“It is a primal, sexual, animal, spiritual energy. It is an energy we all have – though for most of us, the channels to this energy are shut tight. But these channels can be opened!”
So how does one open these channels? First start by not comparing your charisma to anyone else’s. That’s easier said that done. But if you focus on your own charisma, it will manifest in its own unique way. Check out Nowak’s quick tips on learning charisma.
1. Enjoy being the center of attention.
It’s a simple decision that immediately challenges you to show up more fully. The moment you do, unexpected forces within you will be unleashed!
Last Updated on Tuesday, 02 July 2013 13:32
Category: Parenting Written by Michigan Chronicle Staff
More than more 72% of African American children grow up without a father in their household according to a study conducted by the Organization for Economic Cooperation and Development. A group of Charlotte filmmakers are on a mission to change that sobering statistic.
One Day in June is an independently financed feature film about one father's journey to find and reconnect with the children he abandoned. Charlotte film director Narcel Reedus and producers Charles Easley, Angela Washington plan to begin production by the end of 2013 and release the movie on Father's Day 2014.
"We are committed to changing the perception of fathers particularly in the African American community by showing a man stepping up to establish an ongoing relationship with his kids", says producer, writer and educator Charles Easley. "This is going to be more just a than a movie. This is a movement."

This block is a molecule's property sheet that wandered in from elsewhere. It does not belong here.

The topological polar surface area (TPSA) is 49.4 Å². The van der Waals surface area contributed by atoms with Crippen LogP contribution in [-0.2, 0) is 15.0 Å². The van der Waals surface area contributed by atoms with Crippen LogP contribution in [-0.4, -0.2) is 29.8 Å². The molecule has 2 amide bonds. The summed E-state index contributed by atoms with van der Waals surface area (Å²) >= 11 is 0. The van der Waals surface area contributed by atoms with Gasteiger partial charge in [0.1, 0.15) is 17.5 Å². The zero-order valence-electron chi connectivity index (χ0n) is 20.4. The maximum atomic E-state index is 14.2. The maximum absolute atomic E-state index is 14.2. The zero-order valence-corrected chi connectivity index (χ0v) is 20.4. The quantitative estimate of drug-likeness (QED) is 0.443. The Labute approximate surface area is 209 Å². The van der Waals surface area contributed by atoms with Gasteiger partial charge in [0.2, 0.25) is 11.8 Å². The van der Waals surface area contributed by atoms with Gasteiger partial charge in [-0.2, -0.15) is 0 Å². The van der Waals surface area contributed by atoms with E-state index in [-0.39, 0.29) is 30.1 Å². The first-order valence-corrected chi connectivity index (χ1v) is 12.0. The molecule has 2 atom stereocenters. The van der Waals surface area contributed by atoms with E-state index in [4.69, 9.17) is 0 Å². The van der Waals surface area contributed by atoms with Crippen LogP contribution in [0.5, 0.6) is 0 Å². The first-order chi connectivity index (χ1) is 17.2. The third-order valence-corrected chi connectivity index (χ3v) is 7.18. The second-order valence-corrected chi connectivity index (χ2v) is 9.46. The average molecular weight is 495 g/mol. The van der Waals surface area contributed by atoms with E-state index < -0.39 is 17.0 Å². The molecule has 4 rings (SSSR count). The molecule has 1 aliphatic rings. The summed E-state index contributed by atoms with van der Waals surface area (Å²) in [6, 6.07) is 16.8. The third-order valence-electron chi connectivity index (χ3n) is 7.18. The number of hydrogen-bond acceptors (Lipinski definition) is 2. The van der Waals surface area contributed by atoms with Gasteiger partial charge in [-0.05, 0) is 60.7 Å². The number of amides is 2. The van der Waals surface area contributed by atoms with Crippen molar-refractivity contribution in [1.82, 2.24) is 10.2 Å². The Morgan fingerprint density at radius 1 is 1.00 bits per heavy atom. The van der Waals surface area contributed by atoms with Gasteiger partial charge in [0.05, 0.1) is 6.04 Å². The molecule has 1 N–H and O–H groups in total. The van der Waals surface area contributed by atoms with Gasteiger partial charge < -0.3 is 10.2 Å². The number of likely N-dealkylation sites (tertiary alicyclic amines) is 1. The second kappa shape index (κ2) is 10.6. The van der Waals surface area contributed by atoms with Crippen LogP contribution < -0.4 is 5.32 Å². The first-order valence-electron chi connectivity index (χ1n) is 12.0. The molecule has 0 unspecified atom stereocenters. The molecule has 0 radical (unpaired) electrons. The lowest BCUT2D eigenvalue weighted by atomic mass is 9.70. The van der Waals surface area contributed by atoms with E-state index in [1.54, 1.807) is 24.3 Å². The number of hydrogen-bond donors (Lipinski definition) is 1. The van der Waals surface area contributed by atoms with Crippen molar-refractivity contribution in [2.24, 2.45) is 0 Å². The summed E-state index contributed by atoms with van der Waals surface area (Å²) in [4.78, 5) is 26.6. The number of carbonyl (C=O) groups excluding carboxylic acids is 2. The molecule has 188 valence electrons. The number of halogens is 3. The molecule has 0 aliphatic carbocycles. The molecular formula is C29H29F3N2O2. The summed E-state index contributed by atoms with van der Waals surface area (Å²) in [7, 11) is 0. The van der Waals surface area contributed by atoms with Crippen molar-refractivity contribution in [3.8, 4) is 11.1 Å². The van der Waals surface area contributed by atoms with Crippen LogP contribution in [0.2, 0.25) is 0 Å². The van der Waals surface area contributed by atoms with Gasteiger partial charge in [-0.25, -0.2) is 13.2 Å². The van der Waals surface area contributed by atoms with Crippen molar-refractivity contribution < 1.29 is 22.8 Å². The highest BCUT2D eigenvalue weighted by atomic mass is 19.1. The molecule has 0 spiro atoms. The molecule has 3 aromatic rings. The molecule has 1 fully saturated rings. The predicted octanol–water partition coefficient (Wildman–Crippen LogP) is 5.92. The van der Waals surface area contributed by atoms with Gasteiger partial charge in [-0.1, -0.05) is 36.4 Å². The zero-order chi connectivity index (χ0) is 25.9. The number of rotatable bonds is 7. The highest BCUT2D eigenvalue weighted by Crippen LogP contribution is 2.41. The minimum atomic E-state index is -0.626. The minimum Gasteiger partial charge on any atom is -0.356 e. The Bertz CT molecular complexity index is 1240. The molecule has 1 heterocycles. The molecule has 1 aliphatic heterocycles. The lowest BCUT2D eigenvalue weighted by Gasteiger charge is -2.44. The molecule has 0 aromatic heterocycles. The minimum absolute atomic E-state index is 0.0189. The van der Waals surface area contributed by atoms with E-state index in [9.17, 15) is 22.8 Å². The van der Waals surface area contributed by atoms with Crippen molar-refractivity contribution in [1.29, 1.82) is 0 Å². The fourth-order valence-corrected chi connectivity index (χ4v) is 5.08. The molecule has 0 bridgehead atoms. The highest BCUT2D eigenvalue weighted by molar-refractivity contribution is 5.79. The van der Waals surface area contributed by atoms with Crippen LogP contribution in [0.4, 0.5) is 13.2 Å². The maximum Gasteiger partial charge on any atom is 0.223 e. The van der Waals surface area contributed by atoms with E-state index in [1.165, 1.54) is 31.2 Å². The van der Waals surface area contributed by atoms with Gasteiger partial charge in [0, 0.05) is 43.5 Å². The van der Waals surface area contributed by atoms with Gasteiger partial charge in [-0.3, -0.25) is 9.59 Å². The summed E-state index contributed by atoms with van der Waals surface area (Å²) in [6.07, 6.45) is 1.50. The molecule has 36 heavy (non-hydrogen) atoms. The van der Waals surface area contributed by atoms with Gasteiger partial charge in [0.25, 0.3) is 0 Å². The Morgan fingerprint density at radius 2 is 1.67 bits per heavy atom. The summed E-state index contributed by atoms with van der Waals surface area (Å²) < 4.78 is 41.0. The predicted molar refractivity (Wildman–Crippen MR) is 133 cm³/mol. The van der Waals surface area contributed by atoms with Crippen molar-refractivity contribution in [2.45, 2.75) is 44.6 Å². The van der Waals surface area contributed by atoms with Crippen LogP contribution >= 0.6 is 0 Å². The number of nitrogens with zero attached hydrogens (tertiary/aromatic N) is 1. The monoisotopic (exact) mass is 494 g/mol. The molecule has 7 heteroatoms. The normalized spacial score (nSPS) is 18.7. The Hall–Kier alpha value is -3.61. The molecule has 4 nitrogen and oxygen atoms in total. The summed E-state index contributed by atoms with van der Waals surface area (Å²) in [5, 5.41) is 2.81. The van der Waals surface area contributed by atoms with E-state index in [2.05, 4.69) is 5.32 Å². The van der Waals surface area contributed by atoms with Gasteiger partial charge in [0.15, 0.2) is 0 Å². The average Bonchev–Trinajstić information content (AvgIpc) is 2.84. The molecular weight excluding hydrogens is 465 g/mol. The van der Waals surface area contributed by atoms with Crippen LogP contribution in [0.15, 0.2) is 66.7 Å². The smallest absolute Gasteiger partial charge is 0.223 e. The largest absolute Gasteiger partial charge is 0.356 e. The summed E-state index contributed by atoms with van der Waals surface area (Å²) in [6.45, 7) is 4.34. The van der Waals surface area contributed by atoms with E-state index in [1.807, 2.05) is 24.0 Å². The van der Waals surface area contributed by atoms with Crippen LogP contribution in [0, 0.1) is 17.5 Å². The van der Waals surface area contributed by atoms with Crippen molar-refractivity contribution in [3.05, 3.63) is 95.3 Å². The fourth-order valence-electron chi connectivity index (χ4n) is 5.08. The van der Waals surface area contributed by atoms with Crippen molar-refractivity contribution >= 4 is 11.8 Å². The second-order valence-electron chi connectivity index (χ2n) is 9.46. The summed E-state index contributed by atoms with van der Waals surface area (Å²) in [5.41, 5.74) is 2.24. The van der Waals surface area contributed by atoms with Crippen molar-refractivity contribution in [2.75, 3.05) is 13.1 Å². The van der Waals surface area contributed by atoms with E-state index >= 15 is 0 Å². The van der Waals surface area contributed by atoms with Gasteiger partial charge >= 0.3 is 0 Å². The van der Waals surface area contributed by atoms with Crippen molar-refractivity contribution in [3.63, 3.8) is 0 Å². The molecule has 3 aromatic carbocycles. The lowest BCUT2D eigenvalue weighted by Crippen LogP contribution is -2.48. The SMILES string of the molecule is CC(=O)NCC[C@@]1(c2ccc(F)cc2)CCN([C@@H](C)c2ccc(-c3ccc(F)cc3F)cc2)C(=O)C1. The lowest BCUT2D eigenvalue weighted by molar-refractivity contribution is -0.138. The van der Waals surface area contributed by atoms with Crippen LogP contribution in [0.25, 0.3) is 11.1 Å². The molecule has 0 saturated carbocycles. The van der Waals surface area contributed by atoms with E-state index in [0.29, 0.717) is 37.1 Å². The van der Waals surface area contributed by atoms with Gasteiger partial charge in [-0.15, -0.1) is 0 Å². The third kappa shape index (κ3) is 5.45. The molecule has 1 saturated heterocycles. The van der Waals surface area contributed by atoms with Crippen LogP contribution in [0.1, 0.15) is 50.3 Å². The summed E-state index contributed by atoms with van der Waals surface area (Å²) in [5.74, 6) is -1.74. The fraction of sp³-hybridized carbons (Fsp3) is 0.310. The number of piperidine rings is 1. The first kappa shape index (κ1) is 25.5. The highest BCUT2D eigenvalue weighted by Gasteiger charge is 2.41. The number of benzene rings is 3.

The story of One Day in June focuses on the character Russ, an old man content in his simple world. One day he decides to find the children he fathered but did not raise. His journey takes him to Chris, his youngest son, who is an addict but more afraid that his partner has moved on. Russ finds Lisa his single and childless daughter who is consumed with books and paranoid about her job. Russ and Lisa visit his oldest son Jamal in prison. Jamal is the spitting image of Russ and has come to terms with the bad decisions he's made in the past by vowing to live a life free of negativity and stress. He carries this annoying philosophy on his sleeve, which causes more stress and negativity around him. Finally there is Keisha, Russ' oldest daughter. Keisha (aka K.L.) is a successful Black Republican who bullies her two children, husband and anyone that attempts to get her in way. She becomes completely unhinged when Russ arrives at her doorstep on Thanksgiving Day with the family she never knew.
The filmmakers have set up office space at the Garage at Packard Place, a small business hub for entrepreneurship and innovation in Uptown Charlotte. They are currently seeking funding for the $1.5M budget to begin production and are using the crowdsourcing portal Kickstarter to raise $10,000 for pre-production.
The One Day in June producers are using the strategy of launching a Kickstarter campaign (www.kickstarter.com/projects/1048081911/one-day-in-june) and social media to connect with their target audience before the film is even made. This new trend in film distribution, starting the marketing of a film before production begins, is actually an old strategy taken from the playbook of legendary Black filmmaker Oscar Micheaux whose early silent films featured an all Black cast and relied on financial support from the African American community. Many independent filmmakers today are finding this model for film marketing and distribution critical to compete in a market place dominated by Hollywood blockbusters.